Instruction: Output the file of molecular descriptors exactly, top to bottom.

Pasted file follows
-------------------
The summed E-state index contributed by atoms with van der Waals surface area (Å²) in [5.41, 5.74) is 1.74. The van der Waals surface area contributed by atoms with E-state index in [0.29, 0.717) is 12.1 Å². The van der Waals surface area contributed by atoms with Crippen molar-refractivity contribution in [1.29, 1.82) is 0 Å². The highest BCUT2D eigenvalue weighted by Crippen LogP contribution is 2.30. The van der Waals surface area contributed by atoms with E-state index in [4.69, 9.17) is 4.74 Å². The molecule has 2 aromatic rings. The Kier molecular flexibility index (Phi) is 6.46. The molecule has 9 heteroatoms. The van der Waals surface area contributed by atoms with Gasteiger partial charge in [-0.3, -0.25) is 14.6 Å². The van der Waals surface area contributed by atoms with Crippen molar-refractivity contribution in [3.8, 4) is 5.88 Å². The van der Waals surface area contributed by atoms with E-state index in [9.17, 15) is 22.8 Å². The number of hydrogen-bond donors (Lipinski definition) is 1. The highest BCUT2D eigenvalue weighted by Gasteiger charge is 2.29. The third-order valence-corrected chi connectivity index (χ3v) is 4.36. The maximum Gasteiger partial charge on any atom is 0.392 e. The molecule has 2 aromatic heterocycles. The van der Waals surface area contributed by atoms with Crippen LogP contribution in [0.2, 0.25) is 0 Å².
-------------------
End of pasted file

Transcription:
The summed E-state index contributed by atoms with van der Waals surface area (Å²) in [5.41, 5.74) is 1.74. The van der Waals surface area contributed by atoms with E-state index in [0.29, 0.717) is 12.1 Å². The van der Waals surface area contributed by atoms with Crippen molar-refractivity contribution in [1.29, 1.82) is 0 Å². The highest BCUT2D eigenvalue weighted by Crippen LogP contribution is 2.30. The van der Waals surface area contributed by atoms with E-state index in [4.69, 9.17) is 4.74 Å². The molecule has 2 aromatic rings. The Kier molecular flexibility index (Phi) is 6.46. The molecule has 9 heteroatoms. The van der Waals surface area contributed by atoms with Gasteiger partial charge in [-0.3, -0.25) is 14.6 Å². The van der Waals surface area contributed by atoms with Crippen molar-refractivity contribution in [3.8, 4) is 5.88 Å². The van der Waals surface area contributed by atoms with E-state index in [9.17, 15) is 22.8 Å². The number of hydrogen-bond donors (Lipinski definition) is 1. The highest BCUT2D eigenvalue weighted by Gasteiger charge is 2.29. The third-order valence-corrected chi connectivity index (χ3v) is 4.36. The maximum Gasteiger partial charge on any atom is 0.392 e. The molecule has 2 aromatic heterocycles. The van der Waals surface area contributed by atoms with Crippen LogP contribution in [0.2, 0.25) is 0 Å².